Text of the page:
Whether Baby is already feeling on top of the world or his mood could use a boost, kite flying can be a great way to take a spring day to the next level as a family. Kite flying is a simple, traditional kind of outdoor fun that can be a great activity for adults and children to do together. It’ll give you and Baby the chance to practice your teamwork and get a little fresh air at the same time.
Kite flying with a toddler, step by step
Fancy kites can be tempting, but if Baby is new to kites – and if it’s been a few years since you’ve flown one yourself – it can be a good idea to start simple. A basic diamond- or delta-shaped kite is easy to get into the air, and the fact that these are one-string kites means they’re easier to fly once they’re up there, too. And if Baby decides he loves kites, if you’ve started with the most basic model, after that you can only go up!
Mini kites and kites geared towards very young children can also be a great place to start. They may not fly very well, but they’ll give your little one the chance to try things out and they’re specifically designed for toddler ease and safety.
Depending on your little one’s coordination and how interested he is in the process, your first kite flying adventure might be most successful if you’ve got a second adult on hand to help your little one out. It’s also important to pick a breezy day to try your kite out for the first time, although rainy days or days when there could be lightning are, of course, too dangerous for kite flying. So once the wind picks up, just how do you launch your kite?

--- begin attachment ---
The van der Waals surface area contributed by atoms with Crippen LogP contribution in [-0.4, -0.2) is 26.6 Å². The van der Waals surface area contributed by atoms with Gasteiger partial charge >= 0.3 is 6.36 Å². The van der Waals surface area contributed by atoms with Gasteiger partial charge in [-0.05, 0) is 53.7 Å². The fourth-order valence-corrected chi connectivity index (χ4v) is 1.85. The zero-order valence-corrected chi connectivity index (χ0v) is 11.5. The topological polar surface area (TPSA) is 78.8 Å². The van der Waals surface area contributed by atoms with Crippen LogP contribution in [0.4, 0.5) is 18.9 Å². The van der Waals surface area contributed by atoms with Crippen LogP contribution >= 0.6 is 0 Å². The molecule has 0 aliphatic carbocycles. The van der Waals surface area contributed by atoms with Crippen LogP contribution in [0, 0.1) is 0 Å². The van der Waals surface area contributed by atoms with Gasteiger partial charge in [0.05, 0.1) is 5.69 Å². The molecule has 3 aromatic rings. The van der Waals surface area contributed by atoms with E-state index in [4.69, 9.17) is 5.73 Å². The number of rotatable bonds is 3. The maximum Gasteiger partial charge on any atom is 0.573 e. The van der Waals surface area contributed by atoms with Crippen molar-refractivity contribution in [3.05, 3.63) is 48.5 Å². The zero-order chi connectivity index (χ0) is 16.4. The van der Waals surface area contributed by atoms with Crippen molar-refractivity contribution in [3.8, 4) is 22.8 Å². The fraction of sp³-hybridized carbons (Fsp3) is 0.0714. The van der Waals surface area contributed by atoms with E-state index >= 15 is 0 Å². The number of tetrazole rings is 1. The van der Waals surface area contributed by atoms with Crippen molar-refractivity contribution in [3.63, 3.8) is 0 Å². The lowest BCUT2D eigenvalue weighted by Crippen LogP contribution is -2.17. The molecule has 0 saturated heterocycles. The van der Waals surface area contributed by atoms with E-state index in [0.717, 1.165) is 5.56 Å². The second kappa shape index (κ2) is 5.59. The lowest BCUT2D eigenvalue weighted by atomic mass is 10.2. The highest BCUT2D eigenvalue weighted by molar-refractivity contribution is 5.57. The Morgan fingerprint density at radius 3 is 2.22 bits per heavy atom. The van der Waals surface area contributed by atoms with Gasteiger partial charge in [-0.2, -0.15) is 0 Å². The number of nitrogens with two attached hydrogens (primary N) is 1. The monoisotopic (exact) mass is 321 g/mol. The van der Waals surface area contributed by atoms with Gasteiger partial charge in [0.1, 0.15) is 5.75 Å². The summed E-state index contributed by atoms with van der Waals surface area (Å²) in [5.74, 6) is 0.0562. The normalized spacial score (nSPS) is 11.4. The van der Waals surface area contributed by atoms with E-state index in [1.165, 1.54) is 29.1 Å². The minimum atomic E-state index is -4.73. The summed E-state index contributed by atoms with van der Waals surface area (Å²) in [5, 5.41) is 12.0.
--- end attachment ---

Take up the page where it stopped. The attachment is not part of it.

- Decide who’s going to hold the string and who’s going to launch the kite. Baby may have the most fun if he holds the kite and runs and if you hold onto the string. On the other hand, it can take longer to get a kite into the air this way. And if you try to launch the kite into the air first, you can help Baby learn how to do so when it’s his turn.
- The person wielding the string unrolls a few feet of string so the kite can be held by their partner in kite-flying fun, and then the person holding the kite stands with their back to the wind, holding the kite out in front of them as high up as they can.
- If your child is the one holding the kite, he might have the most fun running with the kite to try to catch the wind. If you’re the one with the kite, you might find it works best to hold the kite facing the wind, and then release it to let it catch the wind on its own.
- Once the kite is in the air, it’s the job of the person holding the string to reel it in or to let it out if they want to when the kite starts to tug.
Don’t be discouraged if it takes a while to get your kite into the air or if it keeps falling down. After all, kites that fly up in the air and then just stay there can get a little boring before too long. It’s the wild windy wobbliness and the chance to get that kite back up into the air that makes it so much fun!